When you think of France, do you think of French ceramics? Limoge typically comes to mind. But what about Sarreguimes, Creil and Montereau, or Moulin des Loups to name a few.
Whether you are maker conscious or not, what does stand out with French ceramics is often the sheer quirkiness. A sense of fun can often be found, or quite simply the unusual. For example, plates by Creil and Montereau often depict scenes of humour, moments in life or simply a talking point.
And then there are Apothecary Jars. (Definitely one of those ‘bring back‘ items!) Something France is quite famous for as well. Not only are they gorgeously shaped, but also beautifully decorated. And let’s talk about what they used to hold…
Because of course Apothecaries (Pharmacies in their day) made up all sorts of prescriptions from a truly wide variety of ingredients, many of which are these days not readily available if not illegal. How about a little snake venom mixed with cocaine?
(By the way if you are into quirky Apothecary jars, do look at French Vintage by Manue’s shop on Etsy. She often has some truly interesting pieces.
A little History
Between 1650 and 1680, Nevers faience was used to make the first blue and white items in the Chinese style to be created in France. Following the establishment of the French East India Company in 1664, factories in Normandy would then adopt Chinese designs. By the 1750s, French porcelain producers were gradually giving up their Chinese and Japanese designs in favor of creations more French in style.
The history of French ceramics truly takes off after kaolin was found near Limoges in the 1760s, the relocated royal-owned Sèvres plant became the pioneer in European porcelain design.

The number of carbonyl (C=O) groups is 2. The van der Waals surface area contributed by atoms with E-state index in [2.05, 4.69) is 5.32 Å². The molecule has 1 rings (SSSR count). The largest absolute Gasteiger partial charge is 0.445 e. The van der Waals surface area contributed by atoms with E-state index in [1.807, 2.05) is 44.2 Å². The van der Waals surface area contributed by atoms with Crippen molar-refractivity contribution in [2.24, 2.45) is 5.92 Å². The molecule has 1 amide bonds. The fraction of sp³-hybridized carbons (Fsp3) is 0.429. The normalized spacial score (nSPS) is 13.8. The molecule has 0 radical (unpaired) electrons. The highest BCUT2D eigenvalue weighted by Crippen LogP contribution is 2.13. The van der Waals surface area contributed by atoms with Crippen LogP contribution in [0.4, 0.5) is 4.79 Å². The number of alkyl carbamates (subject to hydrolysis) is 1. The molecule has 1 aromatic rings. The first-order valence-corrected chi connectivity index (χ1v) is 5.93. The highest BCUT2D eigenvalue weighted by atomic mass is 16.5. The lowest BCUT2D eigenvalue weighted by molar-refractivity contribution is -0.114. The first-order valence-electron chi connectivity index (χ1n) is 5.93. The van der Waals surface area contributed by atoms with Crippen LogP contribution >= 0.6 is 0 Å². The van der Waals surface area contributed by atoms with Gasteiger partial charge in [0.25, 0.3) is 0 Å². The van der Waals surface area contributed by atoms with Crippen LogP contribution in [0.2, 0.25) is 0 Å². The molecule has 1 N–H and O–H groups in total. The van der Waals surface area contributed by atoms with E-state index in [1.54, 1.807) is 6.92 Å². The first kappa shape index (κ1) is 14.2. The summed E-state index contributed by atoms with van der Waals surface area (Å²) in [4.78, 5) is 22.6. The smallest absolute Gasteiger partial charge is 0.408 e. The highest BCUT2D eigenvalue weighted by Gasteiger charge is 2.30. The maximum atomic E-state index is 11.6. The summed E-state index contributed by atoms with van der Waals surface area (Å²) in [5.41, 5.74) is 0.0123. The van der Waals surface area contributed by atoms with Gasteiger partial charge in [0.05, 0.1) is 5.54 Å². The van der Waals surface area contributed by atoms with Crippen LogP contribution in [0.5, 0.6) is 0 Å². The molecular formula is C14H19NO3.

French Porcelain, Ceramics and Faience
We often refer to porcelain and ceramics interchangeably. For some it depends on what is being referred to, such as a plate or a tea cup. But France also uses the word faience when referring to these items as well. So what is the difference (without diving too far down the rabbit hole)?
The difference between ceramic and porcelain is in how its made. Both are made from clay, but porcelain’s clay is more refined and is fired at a higher temperature. Then we can move on to stoneware and earthenware. Both also made from clay, but fired at lower temperatures than porcelain or ceramics. Stoneware is non-porous, whilst earthenware is more porous. Both tend towards a more rustic style in look and design.
And finally, faience. This word often gets used interchangeably with any of the above terms here in France, or particularly in referring to French ceramics, etc. What it really refers to is tin glazed pottery, a white pottery glaze that can be painted on. The blue and white Apothecary jars above in example might be called faience.
At Your Service
French ceramics, or whatever you wish to call it, of course comes in a variety of items, from Limoges little miniatures to the classic dinner services. Older services came complete with large tureens, bowls and all sorts of often unique serving items, as well as the actual plates.
These days not all the larger items may get used or even kept, but to have a dinner set of larger and smaller plates, and maybe the odd diamond plate (brilliant for asparagus) is still typical. And remember, in France the dinner plate is not monstrous. I like to refer to it as normal size. At least that’s my take on it.
If you are into all things French, including ceramics, do check out Our Shop. Here’s a taste…
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